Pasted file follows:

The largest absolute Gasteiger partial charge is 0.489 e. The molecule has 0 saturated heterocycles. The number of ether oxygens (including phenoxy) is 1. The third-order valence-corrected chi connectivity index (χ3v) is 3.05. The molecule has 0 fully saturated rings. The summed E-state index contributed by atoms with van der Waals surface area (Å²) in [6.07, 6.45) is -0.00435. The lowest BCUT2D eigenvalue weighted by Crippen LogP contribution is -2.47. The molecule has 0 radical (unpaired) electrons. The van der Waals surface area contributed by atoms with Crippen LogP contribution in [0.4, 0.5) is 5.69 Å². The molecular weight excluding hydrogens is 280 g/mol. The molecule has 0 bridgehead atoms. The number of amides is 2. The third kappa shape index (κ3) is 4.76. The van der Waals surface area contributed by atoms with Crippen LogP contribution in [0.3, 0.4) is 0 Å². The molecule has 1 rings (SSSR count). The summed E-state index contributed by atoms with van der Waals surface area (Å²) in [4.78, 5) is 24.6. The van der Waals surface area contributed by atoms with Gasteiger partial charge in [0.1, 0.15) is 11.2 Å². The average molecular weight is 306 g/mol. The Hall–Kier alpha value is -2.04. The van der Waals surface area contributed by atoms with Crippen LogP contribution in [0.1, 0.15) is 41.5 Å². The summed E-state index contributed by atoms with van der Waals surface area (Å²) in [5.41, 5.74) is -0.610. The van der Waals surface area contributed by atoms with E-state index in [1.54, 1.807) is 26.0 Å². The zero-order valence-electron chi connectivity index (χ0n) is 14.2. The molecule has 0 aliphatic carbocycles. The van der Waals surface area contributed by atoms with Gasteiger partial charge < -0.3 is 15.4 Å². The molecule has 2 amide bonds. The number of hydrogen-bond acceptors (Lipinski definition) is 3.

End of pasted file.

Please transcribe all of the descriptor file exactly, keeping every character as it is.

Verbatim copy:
The largest absolute Gasteiger partial charge is 0.489 e. The molecule has 0 saturated heterocycles. The number of ether oxygens (including phenoxy) is 1. The third-order valence-corrected chi connectivity index (χ3v) is 3.05. The molecule has 0 fully saturated rings. The summed E-state index contributed by atoms with van der Waals surface area (Å²) in [6.07, 6.45) is -0.00435. The lowest BCUT2D eigenvalue weighted by Crippen LogP contribution is -2.47. The molecule has 0 radical (unpaired) electrons. The van der Waals surface area contributed by atoms with Crippen LogP contribution in [0.4, 0.5) is 5.69 Å². The molecular weight excluding hydrogens is 280 g/mol. The molecule has 0 bridgehead atoms. The number of amides is 2. The third kappa shape index (κ3) is 4.76. The van der Waals surface area contributed by atoms with Crippen LogP contribution in [0.3, 0.4) is 0 Å². The molecule has 1 rings (SSSR count). The summed E-state index contributed by atoms with van der Waals surface area (Å²) in [4.78, 5) is 24.6. The van der Waals surface area contributed by atoms with Gasteiger partial charge in [0.1, 0.15) is 11.2 Å². The average molecular weight is 306 g/mol. The Hall–Kier alpha value is -2.04. The van der Waals surface area contributed by atoms with Crippen LogP contribution in [0.1, 0.15) is 41.5 Å². The summed E-state index contributed by atoms with van der Waals surface area (Å²) in [5.41, 5.74) is -0.610. The van der Waals surface area contributed by atoms with E-state index in [1.54, 1.807) is 26.0 Å². The zero-order valence-electron chi connectivity index (χ0n) is 14.2. The molecule has 0 aliphatic carbocycles. The van der Waals surface area contributed by atoms with Gasteiger partial charge < -0.3 is 15.4 Å². The molecule has 2 amide bonds. The number of hydrogen-bond acceptors (Lipinski definition) is 3.